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Those Who Walk in Darkness
John Ridley
Warner Aspect, 310 pages

Those Who Walk in Darkness
John Ridley
John Ridley is a multi-faceted talent in film, television, and publishing. The author of three highly regarded novels and a former producer on NBC's Third Watch, he wrote and produced the film Undercover Brother, conceived the story for Three Kings, and wrote and directed Cold Around the Heart. His critically acclaimed novel Stray Dogs was made into the movie U-Turn, directed by Oliver Stone. In addition, he is also a regular commentator for National Public Radio.

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Past Feature Reviews
A review by Cindy Lynn Speer

Years ago, a man showed up on the scene, foiling robberies with his mutant powers. More mutants came forward. Some could fly, some could throw fire. And with super heroes came the inevitable... super villains. It was OK, the heroes always stopped them in time until a tragedy destroyed most of San Francisco and caused to President of the United States to declare that the mutants no longer had any rights. They had to leave the United States or die. The mutants who stayed behind would find themselves facing specially trained MTac units.

Ever since San Francisco, Soledad O'Roark has trained herself to be the best MTac alive. She took classes, she developed a weapon loaded with bullets designed to take down specific mutants. On her first mission they go up against a pyro, and in a moment of desperation she uses this experimental weapon. Instead of being praised, she's soon the target of a major investigation. She later kills her second mutant, a woman who John Ridley illustrates in a couple of places as being an angelic miracle worker. By killing the woman, Soledad enrages her telepathic husband, who begins to plot revenge, saying, "Ironic. The one of us who would've forgiven them is the one they killed." Soledad definitely walks in darkness... a darkness of her own making.

Comparisons with Alan Moore's The Watchmen and Frank Miller's The Dark Knight are inevitable. For example, Ridley explores the theme so well captured in Moore's work, "Who watches the watchmen?" In placing the decision of what happens to the mutants they encounter in the hands of the MTacs, one wonders if the mutants they encounter are all really evil, or just desperate, certain that if they don't fight, they'll be killed on the spot? Ridley mentions only in passing that mutants who are caught can be deported, a generous stipend granted them. Thus he is showing us, in a way, by the quick, offhanded manner he introduces the topic that this actually happening is about as likely as winning a lottery without a ticket. Like Batman in Miller's work, Soledad sees only black and white, living a harsh executioner's morality that leaves her little room for anything else. When she meets Ian, she begins to soften, and it looks like perhaps she may still be saved from utter darkness. But a relationship with a volatile woman is not something that you can always depend on lasting. Ridley shows us the darker side of the world of the superheroes, taking the possibilities of what could happen when superior good fails in the face of superior evil, and the very people they are supposed to protect feel completely betrayed.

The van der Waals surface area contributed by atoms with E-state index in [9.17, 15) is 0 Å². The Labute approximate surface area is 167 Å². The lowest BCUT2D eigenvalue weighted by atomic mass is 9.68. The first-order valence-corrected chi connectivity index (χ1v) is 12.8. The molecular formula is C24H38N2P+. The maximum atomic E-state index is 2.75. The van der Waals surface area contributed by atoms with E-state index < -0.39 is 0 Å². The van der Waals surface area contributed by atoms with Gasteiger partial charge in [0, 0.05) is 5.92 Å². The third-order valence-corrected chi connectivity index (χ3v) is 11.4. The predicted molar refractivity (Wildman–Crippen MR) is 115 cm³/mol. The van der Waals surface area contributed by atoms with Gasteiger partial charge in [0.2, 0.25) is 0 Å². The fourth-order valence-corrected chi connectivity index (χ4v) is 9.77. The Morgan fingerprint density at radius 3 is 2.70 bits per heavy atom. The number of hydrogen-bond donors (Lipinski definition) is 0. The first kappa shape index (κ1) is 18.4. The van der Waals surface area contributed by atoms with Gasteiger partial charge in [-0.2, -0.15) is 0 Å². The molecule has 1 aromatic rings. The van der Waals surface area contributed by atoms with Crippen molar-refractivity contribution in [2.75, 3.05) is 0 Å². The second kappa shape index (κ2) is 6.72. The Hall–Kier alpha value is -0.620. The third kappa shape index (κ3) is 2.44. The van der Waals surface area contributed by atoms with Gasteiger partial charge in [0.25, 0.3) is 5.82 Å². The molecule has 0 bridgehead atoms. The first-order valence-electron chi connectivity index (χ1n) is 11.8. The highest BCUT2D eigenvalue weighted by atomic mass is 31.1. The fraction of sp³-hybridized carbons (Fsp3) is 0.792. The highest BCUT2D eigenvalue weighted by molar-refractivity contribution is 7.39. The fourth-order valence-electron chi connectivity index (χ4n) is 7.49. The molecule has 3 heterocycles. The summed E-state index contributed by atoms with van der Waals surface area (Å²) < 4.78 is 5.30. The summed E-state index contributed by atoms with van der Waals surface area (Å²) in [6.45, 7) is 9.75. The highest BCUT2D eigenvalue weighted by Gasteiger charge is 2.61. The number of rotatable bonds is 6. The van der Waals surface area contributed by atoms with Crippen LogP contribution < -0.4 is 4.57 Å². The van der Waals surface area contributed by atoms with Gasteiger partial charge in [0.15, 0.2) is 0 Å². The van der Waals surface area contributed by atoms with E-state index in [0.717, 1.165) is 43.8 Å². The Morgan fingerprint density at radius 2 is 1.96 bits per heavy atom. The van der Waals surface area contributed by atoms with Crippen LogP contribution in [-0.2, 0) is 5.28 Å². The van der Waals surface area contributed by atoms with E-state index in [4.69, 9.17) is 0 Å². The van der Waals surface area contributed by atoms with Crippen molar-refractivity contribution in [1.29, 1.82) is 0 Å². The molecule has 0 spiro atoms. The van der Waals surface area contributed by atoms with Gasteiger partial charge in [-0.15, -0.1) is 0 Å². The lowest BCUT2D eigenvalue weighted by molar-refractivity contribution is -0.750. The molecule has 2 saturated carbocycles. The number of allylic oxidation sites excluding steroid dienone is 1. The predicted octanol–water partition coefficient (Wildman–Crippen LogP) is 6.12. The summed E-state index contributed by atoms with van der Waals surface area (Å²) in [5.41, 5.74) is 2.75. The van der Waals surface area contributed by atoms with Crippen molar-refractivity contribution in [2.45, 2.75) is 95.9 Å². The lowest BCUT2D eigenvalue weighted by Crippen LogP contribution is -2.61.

Soledad is a character of wonderful depth and complexity. In between several of the chapters, she tells us parts of her story first hand, from her admiration for the super heroine Nubian Princess, and how seeing a black female encouraged her to see the power in herself, to her hatred of the freaks. It is a hatred that shows in so much of what she does, from the rage that comes over her when someone calls her Bullet, a nickname her new weapon earned her, to her attitude towards anyone who's "soft on freaks". Her absolute determination has honed her into the ultimate weapon. Her college degree, her physical training were all geared toward it. Yet, she has moments when you truly like her. Her awkward relationship with Ian shows us a better side, and as she opens up to him, she opens up to us. There's something endearing about a woman who's so tough her first semi-date takes place at an repair garage. It shows us that she has a hard time accepting any emotional forays. She also has a directness that is really appealing. She's never less than honest, even when she's baring down on the truth with every ounce of her strength.

Despite my comparison to comic books you don't have to be familiar or even like them to feel the impact of Those Who Walk in Darkness. The ideas he puts to us are fascinating, and the fact that he uses a black female policewoman (who better to understand the pains and cruelties of prejudice?) and makes her into this ferocious hunter creates an irony that makes the story even more powerful and real.

Copyright © 2003 Cindy Lynn Speer

Cindy Lynn Speer loves books so much that she's designed most of her life around them, both as a librarian and a writer. Her books aren't due out anywhere soon, but she's trying. You can find her site at

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